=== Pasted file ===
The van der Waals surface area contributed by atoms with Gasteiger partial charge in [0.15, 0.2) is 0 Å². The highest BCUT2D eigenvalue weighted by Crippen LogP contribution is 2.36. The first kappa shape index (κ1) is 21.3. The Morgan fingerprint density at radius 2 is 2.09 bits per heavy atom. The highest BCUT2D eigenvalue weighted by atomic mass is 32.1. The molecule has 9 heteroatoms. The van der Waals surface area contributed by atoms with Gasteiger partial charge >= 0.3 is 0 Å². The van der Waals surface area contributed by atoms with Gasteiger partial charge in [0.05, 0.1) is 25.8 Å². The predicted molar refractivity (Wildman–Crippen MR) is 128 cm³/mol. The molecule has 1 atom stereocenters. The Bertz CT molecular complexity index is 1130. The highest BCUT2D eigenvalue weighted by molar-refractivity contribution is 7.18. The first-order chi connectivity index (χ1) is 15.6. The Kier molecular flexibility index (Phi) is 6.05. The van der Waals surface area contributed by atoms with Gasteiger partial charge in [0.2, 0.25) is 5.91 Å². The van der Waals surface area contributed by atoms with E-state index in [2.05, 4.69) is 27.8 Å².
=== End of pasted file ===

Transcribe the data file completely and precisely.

The van der Waals surface area contributed by atoms with Gasteiger partial charge in [0.15, 0.2) is 0 Å². The highest BCUT2D eigenvalue weighted by Crippen LogP contribution is 2.36. The first kappa shape index (κ1) is 21.3. The Morgan fingerprint density at radius 2 is 2.09 bits per heavy atom. The highest BCUT2D eigenvalue weighted by atomic mass is 32.1. The molecule has 9 heteroatoms. The van der Waals surface area contributed by atoms with Gasteiger partial charge >= 0.3 is 0 Å². The van der Waals surface area contributed by atoms with Gasteiger partial charge in [0.05, 0.1) is 25.8 Å². The predicted molar refractivity (Wildman–Crippen MR) is 128 cm³/mol. The molecule has 1 atom stereocenters. The Bertz CT molecular complexity index is 1130. The highest BCUT2D eigenvalue weighted by molar-refractivity contribution is 7.18. The first-order chi connectivity index (χ1) is 15.6. The Kier molecular flexibility index (Phi) is 6.05. The van der Waals surface area contributed by atoms with Gasteiger partial charge in [0.2, 0.25) is 5.91 Å². The van der Waals surface area contributed by atoms with E-state index in [2.05, 4.69) is 27.8 Å².